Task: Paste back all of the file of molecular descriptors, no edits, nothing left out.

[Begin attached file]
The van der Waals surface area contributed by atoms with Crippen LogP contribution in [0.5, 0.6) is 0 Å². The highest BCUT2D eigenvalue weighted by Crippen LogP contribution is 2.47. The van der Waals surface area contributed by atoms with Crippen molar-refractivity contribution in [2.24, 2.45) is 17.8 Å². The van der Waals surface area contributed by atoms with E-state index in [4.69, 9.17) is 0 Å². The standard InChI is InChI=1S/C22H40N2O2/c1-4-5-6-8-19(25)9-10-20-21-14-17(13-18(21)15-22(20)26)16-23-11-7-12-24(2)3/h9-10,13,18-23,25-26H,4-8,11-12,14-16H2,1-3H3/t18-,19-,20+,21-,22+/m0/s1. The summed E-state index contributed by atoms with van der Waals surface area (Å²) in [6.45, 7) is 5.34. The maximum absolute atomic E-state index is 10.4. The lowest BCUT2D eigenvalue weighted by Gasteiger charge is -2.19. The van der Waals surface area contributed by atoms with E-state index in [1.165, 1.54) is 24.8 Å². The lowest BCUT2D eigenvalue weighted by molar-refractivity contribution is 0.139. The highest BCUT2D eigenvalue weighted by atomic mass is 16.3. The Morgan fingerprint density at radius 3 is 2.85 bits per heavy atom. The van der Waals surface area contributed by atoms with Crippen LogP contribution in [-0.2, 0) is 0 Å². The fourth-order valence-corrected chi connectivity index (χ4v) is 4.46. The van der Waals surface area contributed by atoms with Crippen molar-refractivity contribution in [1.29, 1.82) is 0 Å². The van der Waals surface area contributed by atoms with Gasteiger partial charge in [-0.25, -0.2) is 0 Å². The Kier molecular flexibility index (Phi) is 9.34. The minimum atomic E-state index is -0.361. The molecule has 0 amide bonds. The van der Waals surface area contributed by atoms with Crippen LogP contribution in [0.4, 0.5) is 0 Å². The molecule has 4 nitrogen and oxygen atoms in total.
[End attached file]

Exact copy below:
The van der Waals surface area contributed by atoms with Crippen LogP contribution in [0.5, 0.6) is 0 Å². The highest BCUT2D eigenvalue weighted by Crippen LogP contribution is 2.47. The van der Waals surface area contributed by atoms with Crippen molar-refractivity contribution in [2.24, 2.45) is 17.8 Å². The van der Waals surface area contributed by atoms with E-state index in [4.69, 9.17) is 0 Å². The standard InChI is InChI=1S/C22H40N2O2/c1-4-5-6-8-19(25)9-10-20-21-14-17(13-18(21)15-22(20)26)16-23-11-7-12-24(2)3/h9-10,13,18-23,25-26H,4-8,11-12,14-16H2,1-3H3/t18-,19-,20+,21-,22+/m0/s1. The summed E-state index contributed by atoms with van der Waals surface area (Å²) in [6.45, 7) is 5.34. The maximum absolute atomic E-state index is 10.4. The lowest BCUT2D eigenvalue weighted by Gasteiger charge is -2.19. The van der Waals surface area contributed by atoms with E-state index in [1.165, 1.54) is 24.8 Å². The lowest BCUT2D eigenvalue weighted by molar-refractivity contribution is 0.139. The highest BCUT2D eigenvalue weighted by atomic mass is 16.3. The Morgan fingerprint density at radius 3 is 2.85 bits per heavy atom. The van der Waals surface area contributed by atoms with Crippen LogP contribution in [-0.2, 0) is 0 Å². The fourth-order valence-corrected chi connectivity index (χ4v) is 4.46. The van der Waals surface area contributed by atoms with Crippen molar-refractivity contribution in [1.29, 1.82) is 0 Å². The van der Waals surface area contributed by atoms with Gasteiger partial charge in [-0.25, -0.2) is 0 Å². The Kier molecular flexibility index (Phi) is 9.34. The minimum atomic E-state index is -0.361. The molecule has 0 amide bonds. The van der Waals surface area contributed by atoms with Crippen LogP contribution in [0.4, 0.5) is 0 Å². The molecule has 4 nitrogen and oxygen atoms in total.